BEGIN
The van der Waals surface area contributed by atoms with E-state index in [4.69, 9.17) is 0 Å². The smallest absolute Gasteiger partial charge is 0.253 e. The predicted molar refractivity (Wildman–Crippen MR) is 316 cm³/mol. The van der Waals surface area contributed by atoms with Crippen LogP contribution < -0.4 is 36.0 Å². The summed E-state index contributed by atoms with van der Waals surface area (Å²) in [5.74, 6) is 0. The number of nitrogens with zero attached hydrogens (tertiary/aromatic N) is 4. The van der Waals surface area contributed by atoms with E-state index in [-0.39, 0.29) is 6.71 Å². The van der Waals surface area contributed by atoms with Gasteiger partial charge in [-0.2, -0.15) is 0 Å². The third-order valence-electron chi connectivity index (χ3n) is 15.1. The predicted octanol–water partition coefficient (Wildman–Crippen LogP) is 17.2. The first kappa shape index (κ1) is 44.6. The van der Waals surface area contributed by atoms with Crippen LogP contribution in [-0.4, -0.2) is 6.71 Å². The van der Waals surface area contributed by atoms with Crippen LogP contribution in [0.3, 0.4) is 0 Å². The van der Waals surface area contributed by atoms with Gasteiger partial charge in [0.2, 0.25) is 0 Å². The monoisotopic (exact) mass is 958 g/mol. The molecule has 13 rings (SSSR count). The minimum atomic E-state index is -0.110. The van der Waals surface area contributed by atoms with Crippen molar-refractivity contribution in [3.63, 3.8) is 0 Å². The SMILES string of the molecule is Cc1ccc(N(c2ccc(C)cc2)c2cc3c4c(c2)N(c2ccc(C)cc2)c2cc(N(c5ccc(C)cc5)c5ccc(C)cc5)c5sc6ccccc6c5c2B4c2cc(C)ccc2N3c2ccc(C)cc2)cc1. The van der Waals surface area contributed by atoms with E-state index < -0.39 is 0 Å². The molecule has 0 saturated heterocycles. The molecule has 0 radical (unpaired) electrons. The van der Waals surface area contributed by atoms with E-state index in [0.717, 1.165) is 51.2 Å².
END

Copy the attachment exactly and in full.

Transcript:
The van der Waals surface area contributed by atoms with E-state index in [4.69, 9.17) is 0 Å². The smallest absolute Gasteiger partial charge is 0.253 e. The predicted molar refractivity (Wildman–Crippen MR) is 316 cm³/mol. The van der Waals surface area contributed by atoms with Crippen LogP contribution < -0.4 is 36.0 Å². The summed E-state index contributed by atoms with van der Waals surface area (Å²) in [5.74, 6) is 0. The number of nitrogens with zero attached hydrogens (tertiary/aromatic N) is 4. The van der Waals surface area contributed by atoms with E-state index in [-0.39, 0.29) is 6.71 Å². The van der Waals surface area contributed by atoms with Gasteiger partial charge in [-0.2, -0.15) is 0 Å². The third-order valence-electron chi connectivity index (χ3n) is 15.1. The predicted octanol–water partition coefficient (Wildman–Crippen LogP) is 17.2. The first kappa shape index (κ1) is 44.6. The van der Waals surface area contributed by atoms with Crippen LogP contribution in [-0.4, -0.2) is 6.71 Å². The van der Waals surface area contributed by atoms with Crippen LogP contribution in [0.3, 0.4) is 0 Å². The van der Waals surface area contributed by atoms with Gasteiger partial charge in [0.2, 0.25) is 0 Å². The monoisotopic (exact) mass is 958 g/mol. The molecule has 13 rings (SSSR count). The minimum atomic E-state index is -0.110. The van der Waals surface area contributed by atoms with Crippen molar-refractivity contribution in [3.63, 3.8) is 0 Å². The SMILES string of the molecule is Cc1ccc(N(c2ccc(C)cc2)c2cc3c4c(c2)N(c2ccc(C)cc2)c2cc(N(c5ccc(C)cc5)c5ccc(C)cc5)c5sc6ccccc6c5c2B4c2cc(C)ccc2N3c2ccc(C)cc2)cc1. The van der Waals surface area contributed by atoms with E-state index < -0.39 is 0 Å². The molecule has 0 saturated heterocycles. The molecule has 0 radical (unpaired) electrons. The van der Waals surface area contributed by atoms with E-state index in [0.717, 1.165) is 51.2 Å².